Q: What is the importance of another Kuwait conference on aid for Syria, especially when previous appeals have not been met?
Well, first of all the first two Kuwait conferences were essential. The appeals were not entirely met, but a lot of support was mobilized through the Kuwait conferences. We are extremely grateful to the Emir of Kuwait and to Kuwait for its leadership in congregating the international community’s support for Syrian refugees and to support its neighboring countries. This latest Kuwait conference is particularly important because it is centered not just on the Syrian refugees but also on the host communities, on the Jordanians, the Lebanese, others that are suffering also in their daily lives from the impact of this huge increase in population that these countries have had. Difficulties finding jobs, prices that go up, salaries that go down, and so the resilience of those communities needs the same kind of support as the humanitarian needs of the refugees themselves.
So, we are very grateful that the Kuwait conference will once again create an opportunity for many countries to express their solidarity, and the truth is that most of the pledges at the first two Kuwait conferences were indeed fulfilled, the overwhelming majority were fulfilled. The problem is that everything gained so far is not enough when we look at the dramatic needs that we have on the table. As I said, last year the regional refugee response plan was funded at 54 percent, which means that half of the refugees’ basic needs were not met.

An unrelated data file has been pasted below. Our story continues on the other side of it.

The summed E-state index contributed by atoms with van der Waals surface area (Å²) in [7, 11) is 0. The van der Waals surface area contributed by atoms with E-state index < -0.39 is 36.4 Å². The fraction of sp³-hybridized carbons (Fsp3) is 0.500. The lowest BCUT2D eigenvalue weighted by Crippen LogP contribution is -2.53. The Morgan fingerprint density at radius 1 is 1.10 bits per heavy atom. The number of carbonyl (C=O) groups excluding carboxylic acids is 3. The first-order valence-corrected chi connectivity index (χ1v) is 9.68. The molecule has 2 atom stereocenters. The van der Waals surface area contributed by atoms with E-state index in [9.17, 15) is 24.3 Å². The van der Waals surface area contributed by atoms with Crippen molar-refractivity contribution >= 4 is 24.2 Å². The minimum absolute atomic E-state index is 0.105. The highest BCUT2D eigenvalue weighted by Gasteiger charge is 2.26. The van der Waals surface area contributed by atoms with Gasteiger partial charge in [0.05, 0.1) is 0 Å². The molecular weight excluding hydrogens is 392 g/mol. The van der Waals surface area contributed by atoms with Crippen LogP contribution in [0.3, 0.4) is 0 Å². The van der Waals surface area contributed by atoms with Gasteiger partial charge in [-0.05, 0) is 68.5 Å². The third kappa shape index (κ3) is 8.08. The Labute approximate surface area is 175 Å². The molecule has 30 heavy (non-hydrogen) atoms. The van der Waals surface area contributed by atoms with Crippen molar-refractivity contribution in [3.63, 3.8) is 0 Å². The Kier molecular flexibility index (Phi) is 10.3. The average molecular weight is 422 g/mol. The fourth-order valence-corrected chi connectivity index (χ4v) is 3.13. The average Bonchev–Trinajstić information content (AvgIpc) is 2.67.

Q: What do you say to refugees and those people who want to help but feel like there’s no hope and the situation is out of their control?
It’s very simple. We have no humanitarian solution to these problems. Everything is political. What people must do is put all possible pressure on political leaderships in countries to make sure that they come together, especially those that are relevant to each crisis, to create the conditions for peace to be re-established. If you look at the situation in Syria, the Syrians are fighting, it’s true, but they would not be able to go on fighting without external support, in arms and money, both to the government and to the opposition. So it is time for those countries that have an influence with the parties to the conflict, the United States, Russia, Turkey, Saudi Arabia, Iran, and several others, for these countries to understand that nobody is winning this war. This is a war in which everybody is losing, that it is becoming a threat to all societies in the region and around the world, and so that it would be important to put aside differences and contradictions and to come together and create the conditions to put an end to this nonsense.
Q: Perhaps a security threat more than a humanitarian one may unite people more?
Sometimes it’s easier to make people understand their own fundamental interests than to make them express their solidarity. In this situation, both point in the same direction. We need to stop the Syrian conflict, to stop the suffering of the Syrian people, but also to stop these major threats to global peace and security.